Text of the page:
Mechanical Ventilation with Heat Recovery (MVHR) is a whole house ventilation system that supplies air to and extracts air from a building with very little loss of heat. MVHR systems are intelligent and measure the moisture levels and temperature in a building and adjust accordingly. An MVHR system can cool buildings in summer, prevent dampness and condensation in winter and supply filtered, fresh air. An MVHR system uses very little energy and makes very little noise.
MVHRs are more effective in airtight buildings.
See our case studies on MVHR systems and hear from the homeowners: Newhaven installation
Renewable Heat Incentive (RHI)
The renewable Heat Incentive is a government scheme introduced in 2014 which aims to encourage businesses and home owners to install renewable heat technologies, by offering quarterly cash payments over seven years. Example of technologies include air to water heat pumps, ground to water heat pumps and solar thermal panels. Applications will close on 31 March 2022.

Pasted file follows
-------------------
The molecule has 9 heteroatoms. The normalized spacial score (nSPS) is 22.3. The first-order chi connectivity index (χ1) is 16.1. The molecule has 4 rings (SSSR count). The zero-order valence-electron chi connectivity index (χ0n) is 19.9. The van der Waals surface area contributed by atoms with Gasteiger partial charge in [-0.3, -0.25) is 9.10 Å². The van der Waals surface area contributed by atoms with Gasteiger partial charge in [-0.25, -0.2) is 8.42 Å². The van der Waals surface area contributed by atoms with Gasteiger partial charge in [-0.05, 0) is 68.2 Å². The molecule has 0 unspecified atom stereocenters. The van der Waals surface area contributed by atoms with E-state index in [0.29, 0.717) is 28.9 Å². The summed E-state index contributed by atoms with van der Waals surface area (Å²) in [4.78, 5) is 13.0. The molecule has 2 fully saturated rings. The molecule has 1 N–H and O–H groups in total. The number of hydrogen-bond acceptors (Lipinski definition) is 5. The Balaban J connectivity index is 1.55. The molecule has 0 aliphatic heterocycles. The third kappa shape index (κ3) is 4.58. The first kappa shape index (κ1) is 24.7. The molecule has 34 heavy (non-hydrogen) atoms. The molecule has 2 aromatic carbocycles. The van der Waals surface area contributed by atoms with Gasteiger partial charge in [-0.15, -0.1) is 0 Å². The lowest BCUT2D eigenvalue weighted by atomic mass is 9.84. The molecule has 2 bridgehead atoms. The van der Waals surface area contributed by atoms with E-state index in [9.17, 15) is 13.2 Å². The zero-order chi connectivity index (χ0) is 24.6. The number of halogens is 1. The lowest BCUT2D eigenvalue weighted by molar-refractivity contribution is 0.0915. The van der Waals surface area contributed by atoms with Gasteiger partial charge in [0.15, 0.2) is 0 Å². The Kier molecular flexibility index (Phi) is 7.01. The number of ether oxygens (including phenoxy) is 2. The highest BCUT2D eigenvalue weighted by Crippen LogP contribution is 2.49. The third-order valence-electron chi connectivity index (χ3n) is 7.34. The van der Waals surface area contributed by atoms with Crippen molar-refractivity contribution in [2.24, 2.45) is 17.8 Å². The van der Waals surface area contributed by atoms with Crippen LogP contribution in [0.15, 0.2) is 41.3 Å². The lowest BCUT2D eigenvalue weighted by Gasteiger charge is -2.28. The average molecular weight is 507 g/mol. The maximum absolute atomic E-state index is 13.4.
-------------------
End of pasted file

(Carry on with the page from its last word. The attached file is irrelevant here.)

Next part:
More information on RHI from the Energy Saving Trust.
A smart meter is an electrical device which will record and display information such as consumption of electricity, voltage and current levels. A smart meter shows the consumer how much energy they are using and also sends information back to the suppler to monitor systems and simplify billing.
Smart Meters — Simple Energy Advice
Solar Photovoltaic Panels (Solar PV)
Solar PV panels capture energy from the sun and convert it into direct current (DC) electricity. Inverters are added to solar PV systems to convert the direct current into alternating current (AC) electricity.